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Fetal Hydantoin Syndrome

Fetal Hydantoin Syndrome Causes

The main cause of the syndrome is phenytoin exposure of the fetus. The exposure to this drug leads to fetal abnormalities, particularly the skull and facial features.

Fetal Hydantoin Syndrome Definition

Fetal hydantoin syndrome is an uncommon disorder that's caused by fetal exposure to an anticonvulsant medicine known as phenytoin or Dilantin. Dilantin is a drug commonly administered for treating epilepsy, and approximately one-third of the offspring of mothers who took the drug while pregnant developed minor limb and face defects. Some showed developmental delay, mental retardation, and growth problems.

Fetal Hydantoin Syndrome Diagnosis

Fetal hydantoin syndrome is diagnosed through physical examination and history. If a doctor suspects the syndrome, other tests may also be done to confirm diagnosis.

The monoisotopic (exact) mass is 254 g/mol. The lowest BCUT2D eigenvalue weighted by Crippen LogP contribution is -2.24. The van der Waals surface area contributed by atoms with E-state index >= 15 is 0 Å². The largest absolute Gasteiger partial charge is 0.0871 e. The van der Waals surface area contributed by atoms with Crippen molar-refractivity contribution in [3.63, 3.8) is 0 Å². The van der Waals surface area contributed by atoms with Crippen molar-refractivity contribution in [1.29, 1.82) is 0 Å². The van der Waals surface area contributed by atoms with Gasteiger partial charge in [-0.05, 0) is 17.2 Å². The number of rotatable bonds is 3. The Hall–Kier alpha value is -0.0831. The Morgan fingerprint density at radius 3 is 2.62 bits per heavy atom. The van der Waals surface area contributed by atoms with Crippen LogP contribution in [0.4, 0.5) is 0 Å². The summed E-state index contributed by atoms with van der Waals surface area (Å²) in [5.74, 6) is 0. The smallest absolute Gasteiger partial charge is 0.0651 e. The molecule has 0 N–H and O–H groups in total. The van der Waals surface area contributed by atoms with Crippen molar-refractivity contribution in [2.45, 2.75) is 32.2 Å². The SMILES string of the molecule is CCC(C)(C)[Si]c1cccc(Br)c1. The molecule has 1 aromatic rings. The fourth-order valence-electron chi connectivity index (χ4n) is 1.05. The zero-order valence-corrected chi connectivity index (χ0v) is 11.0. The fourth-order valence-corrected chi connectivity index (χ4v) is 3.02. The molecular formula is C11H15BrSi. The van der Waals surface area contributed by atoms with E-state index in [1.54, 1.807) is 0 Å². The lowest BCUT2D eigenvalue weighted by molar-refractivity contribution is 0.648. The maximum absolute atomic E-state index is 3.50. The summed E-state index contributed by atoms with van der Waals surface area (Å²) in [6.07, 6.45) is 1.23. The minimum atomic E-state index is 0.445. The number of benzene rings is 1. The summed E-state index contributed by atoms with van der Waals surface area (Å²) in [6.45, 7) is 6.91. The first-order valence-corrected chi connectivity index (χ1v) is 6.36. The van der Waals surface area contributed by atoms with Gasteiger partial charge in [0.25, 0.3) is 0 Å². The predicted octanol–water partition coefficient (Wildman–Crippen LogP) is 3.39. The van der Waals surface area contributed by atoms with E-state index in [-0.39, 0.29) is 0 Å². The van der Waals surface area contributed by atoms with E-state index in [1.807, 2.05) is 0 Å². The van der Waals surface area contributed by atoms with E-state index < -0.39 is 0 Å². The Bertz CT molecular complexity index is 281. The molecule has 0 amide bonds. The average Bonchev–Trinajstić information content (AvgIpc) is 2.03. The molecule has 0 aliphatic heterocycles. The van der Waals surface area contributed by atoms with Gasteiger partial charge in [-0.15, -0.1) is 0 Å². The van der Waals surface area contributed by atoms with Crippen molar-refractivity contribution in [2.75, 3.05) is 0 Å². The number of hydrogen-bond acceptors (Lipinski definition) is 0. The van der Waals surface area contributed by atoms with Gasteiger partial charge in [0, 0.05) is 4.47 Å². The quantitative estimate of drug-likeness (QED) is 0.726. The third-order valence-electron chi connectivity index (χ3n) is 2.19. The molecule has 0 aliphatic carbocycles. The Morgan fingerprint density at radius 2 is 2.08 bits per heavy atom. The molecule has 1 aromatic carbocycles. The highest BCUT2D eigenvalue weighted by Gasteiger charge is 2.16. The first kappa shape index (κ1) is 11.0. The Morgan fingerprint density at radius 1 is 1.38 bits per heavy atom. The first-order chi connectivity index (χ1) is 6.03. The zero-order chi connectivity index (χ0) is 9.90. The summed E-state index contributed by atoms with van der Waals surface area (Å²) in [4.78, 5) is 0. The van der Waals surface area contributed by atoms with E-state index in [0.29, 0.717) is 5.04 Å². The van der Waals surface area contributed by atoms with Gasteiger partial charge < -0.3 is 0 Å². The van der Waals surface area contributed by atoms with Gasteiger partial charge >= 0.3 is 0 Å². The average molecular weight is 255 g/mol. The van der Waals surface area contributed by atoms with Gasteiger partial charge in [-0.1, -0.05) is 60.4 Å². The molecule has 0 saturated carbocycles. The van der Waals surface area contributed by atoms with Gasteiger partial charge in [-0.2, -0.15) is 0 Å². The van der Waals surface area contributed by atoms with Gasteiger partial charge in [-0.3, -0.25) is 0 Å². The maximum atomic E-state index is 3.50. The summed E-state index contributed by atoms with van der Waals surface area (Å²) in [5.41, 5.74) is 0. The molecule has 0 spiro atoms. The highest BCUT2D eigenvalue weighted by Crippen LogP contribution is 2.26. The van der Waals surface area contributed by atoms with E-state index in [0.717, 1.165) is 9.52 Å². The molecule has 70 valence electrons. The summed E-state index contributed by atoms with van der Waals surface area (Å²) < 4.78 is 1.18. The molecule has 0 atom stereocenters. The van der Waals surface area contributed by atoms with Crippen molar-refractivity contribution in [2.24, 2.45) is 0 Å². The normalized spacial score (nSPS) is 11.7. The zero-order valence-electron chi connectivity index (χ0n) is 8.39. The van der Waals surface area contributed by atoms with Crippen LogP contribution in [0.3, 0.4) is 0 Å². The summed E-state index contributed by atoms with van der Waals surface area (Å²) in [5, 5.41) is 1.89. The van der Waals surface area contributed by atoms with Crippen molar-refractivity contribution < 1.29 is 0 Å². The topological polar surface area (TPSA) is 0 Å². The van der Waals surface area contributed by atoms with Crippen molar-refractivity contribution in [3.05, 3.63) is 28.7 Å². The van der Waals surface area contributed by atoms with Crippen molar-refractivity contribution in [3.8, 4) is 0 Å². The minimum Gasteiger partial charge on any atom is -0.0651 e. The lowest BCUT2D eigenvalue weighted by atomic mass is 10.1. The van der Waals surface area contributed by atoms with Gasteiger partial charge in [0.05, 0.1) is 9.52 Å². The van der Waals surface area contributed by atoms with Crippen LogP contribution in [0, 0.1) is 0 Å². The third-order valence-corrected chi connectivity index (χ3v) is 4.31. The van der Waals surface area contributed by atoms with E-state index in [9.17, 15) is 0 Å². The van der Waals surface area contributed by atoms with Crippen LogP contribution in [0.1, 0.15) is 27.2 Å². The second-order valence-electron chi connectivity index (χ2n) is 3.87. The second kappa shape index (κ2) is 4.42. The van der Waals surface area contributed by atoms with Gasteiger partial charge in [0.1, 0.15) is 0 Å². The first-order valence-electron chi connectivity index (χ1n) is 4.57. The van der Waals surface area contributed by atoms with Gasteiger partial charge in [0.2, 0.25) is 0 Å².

Fetal Hydantoin Syndrome Symptoms and Signs

Some of the most common symptoms of the syndrome include skull abnormalities, facial feature anomalies, mental deficiency, growth deficiency, metopic ridging, widely spread eyes, and wide anterior fontanel. Less common manifestations of the syndrome include small head, coloboma, brachycephaly, strabismus, and positional foot deformities.

Fetal Hydantoin Syndrome Treatment

The safe usage of phenytoin during pregnancy hasn't been established, and so avoiding the intake of the medication while pregnant is highly significant. No standard treatment has been found for the syndrome, and treatment will vary depending on severity and type of symptoms.

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